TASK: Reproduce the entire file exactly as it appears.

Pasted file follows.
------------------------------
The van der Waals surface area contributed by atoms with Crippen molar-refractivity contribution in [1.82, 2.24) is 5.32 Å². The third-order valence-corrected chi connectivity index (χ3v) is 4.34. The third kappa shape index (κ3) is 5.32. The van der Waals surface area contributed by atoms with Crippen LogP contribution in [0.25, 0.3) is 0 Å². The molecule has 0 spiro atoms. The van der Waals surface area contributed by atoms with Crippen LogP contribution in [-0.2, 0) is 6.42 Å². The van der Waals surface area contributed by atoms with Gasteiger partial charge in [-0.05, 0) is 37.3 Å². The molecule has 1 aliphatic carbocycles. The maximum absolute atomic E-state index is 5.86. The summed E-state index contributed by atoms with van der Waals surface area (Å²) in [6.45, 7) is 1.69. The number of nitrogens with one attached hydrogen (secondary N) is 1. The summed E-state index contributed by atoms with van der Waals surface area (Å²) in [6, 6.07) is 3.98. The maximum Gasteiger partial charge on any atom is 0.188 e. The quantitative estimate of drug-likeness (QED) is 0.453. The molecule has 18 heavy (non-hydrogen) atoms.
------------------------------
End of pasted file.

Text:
The van der Waals surface area contributed by atoms with Crippen molar-refractivity contribution in [1.82, 2.24) is 5.32 Å². The third-order valence-corrected chi connectivity index (χ3v) is 4.34. The third kappa shape index (κ3) is 5.32. The van der Waals surface area contributed by atoms with Crippen LogP contribution in [0.25, 0.3) is 0 Å². The molecule has 0 spiro atoms. The van der Waals surface area contributed by atoms with Crippen LogP contribution in [-0.2, 0) is 6.42 Å². The van der Waals surface area contributed by atoms with Gasteiger partial charge in [-0.05, 0) is 37.3 Å². The molecule has 1 aliphatic carbocycles. The maximum absolute atomic E-state index is 5.86. The summed E-state index contributed by atoms with van der Waals surface area (Å²) in [6.45, 7) is 1.69. The number of nitrogens with one attached hydrogen (secondary N) is 1. The summed E-state index contributed by atoms with van der Waals surface area (Å²) in [6, 6.07) is 3.98. The maximum Gasteiger partial charge on any atom is 0.188 e. The quantitative estimate of drug-likeness (QED) is 0.453. The molecule has 18 heavy (non-hydrogen) atoms.